Sunday, May 20, 2007

Who Are the Real Gate Crashers?

In 2006, Markos Moulitsas of Daily Kos and Jerome Armstrong of MyDD published Crashing The Gate: Netroots, Grassroots, and the Rise of People-Powered Politics. Ostensibly, they advocated for taking over the Democratic Party from inside the beltway K-Street corporate elitists who perpetually sell out their constituents for the almighty dollar. To the extent that ordinary citizens through the blogosphere or progressive “netroots” are more plugged into politics and empowered to become activists is all to the good.

Personally, I was an activist before I became a blogger and didn’t need an account with Daily Kos to become one. If the blogosphere ceased to exist tomorrow I would remain involved. I’m sure that’s true for many of us. That said, liberal bloggers have amplified the voice and impact of core progressive values in the ongoing debate-taking place.

Whether this amplified voice has the leverage to facilitate transformational progressive change inside the corridors of power remains to be determined. I hope so. Certainly retaking the congress as well as numerous statehouses in 2006 was an important step and the “netroots” were important to that effort.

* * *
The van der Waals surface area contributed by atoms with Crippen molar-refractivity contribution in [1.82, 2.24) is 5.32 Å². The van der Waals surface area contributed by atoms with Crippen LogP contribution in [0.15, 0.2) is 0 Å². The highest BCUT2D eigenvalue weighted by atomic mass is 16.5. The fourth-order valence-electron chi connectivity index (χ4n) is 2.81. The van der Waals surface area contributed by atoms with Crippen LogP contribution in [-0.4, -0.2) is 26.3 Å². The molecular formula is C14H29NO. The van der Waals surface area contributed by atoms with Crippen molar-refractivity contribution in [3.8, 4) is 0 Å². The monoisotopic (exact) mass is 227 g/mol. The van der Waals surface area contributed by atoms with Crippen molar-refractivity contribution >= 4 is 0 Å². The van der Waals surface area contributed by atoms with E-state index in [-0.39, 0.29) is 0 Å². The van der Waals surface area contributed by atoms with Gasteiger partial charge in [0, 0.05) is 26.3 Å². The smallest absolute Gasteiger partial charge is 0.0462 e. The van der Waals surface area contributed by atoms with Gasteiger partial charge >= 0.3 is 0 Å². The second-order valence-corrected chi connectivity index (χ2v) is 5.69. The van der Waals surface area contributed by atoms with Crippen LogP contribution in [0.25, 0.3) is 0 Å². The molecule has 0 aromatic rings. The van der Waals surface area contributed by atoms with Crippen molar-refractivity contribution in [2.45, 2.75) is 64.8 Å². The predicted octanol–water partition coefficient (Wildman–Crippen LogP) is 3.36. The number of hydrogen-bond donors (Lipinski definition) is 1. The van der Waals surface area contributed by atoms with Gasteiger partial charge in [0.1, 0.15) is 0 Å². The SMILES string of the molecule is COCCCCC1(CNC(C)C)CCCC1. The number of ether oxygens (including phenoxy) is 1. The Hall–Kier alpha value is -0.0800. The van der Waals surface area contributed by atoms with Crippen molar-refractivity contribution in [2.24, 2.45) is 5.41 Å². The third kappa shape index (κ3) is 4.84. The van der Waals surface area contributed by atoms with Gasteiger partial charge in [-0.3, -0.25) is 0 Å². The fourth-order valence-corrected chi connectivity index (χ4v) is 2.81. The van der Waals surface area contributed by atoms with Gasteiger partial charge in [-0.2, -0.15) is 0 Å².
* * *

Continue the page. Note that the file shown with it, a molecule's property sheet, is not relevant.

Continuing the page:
I have my doubts though about the long term and believe “crashing the gate” of a political party is not an elixir for our democracy. Indeed, history is replete with examples of “gate crashers” or “revolutionaries” dethroning the previous order only to become corrupted themselves. As Orwell’s classic Animal Farm illustrated, it didn’t take long for the pigs to resemble Farmer Jones. The real gate to be crashed is as information brokers, fact-checkers and investigative reporters free of corporate influence and dedicated to preserving accountability on the citizenry’s behalf.

The foundation for any democratic civil society is truth. Without it a civil society can’t remain civil because the absence of truth translates into a loss of faith in the laws and institutions designed to promote opportunity and justice. Once a citizenry loses faith, either anarchy or oppression isn’t far away. Hence, the importance of a free, independent press doggedly pursuing truth wherever it leads. Truth seekers are gatekeepers of integrity that preserve democracy’s machinery.